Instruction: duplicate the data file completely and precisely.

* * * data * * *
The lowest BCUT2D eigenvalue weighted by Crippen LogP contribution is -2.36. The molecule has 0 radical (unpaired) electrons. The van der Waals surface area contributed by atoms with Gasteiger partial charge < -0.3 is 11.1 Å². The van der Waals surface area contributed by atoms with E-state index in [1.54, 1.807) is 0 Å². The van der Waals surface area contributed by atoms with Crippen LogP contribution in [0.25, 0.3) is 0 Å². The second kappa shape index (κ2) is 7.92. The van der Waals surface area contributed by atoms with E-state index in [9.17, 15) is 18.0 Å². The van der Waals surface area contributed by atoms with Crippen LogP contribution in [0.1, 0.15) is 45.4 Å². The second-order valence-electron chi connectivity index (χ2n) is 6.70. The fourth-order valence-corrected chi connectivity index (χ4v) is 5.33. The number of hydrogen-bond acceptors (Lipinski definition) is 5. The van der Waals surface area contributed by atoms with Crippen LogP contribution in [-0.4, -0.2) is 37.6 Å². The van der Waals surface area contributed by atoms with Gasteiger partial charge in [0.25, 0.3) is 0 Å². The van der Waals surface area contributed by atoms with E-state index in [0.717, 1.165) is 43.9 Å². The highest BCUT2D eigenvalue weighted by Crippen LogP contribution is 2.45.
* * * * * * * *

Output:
The lowest BCUT2D eigenvalue weighted by Crippen LogP contribution is -2.36. The molecule has 0 radical (unpaired) electrons. The van der Waals surface area contributed by atoms with Gasteiger partial charge < -0.3 is 11.1 Å². The van der Waals surface area contributed by atoms with E-state index in [1.54, 1.807) is 0 Å². The van der Waals surface area contributed by atoms with Crippen LogP contribution in [0.25, 0.3) is 0 Å². The second kappa shape index (κ2) is 7.92. The van der Waals surface area contributed by atoms with E-state index in [9.17, 15) is 18.0 Å². The van der Waals surface area contributed by atoms with Crippen LogP contribution in [0.1, 0.15) is 45.4 Å². The second-order valence-electron chi connectivity index (χ2n) is 6.70. The fourth-order valence-corrected chi connectivity index (χ4v) is 5.33. The number of hydrogen-bond acceptors (Lipinski definition) is 5. The van der Waals surface area contributed by atoms with Crippen LogP contribution in [-0.4, -0.2) is 37.6 Å². The van der Waals surface area contributed by atoms with Gasteiger partial charge in [0.25, 0.3) is 0 Å². The van der Waals surface area contributed by atoms with E-state index in [0.717, 1.165) is 43.9 Å². The highest BCUT2D eigenvalue weighted by Crippen LogP contribution is 2.45.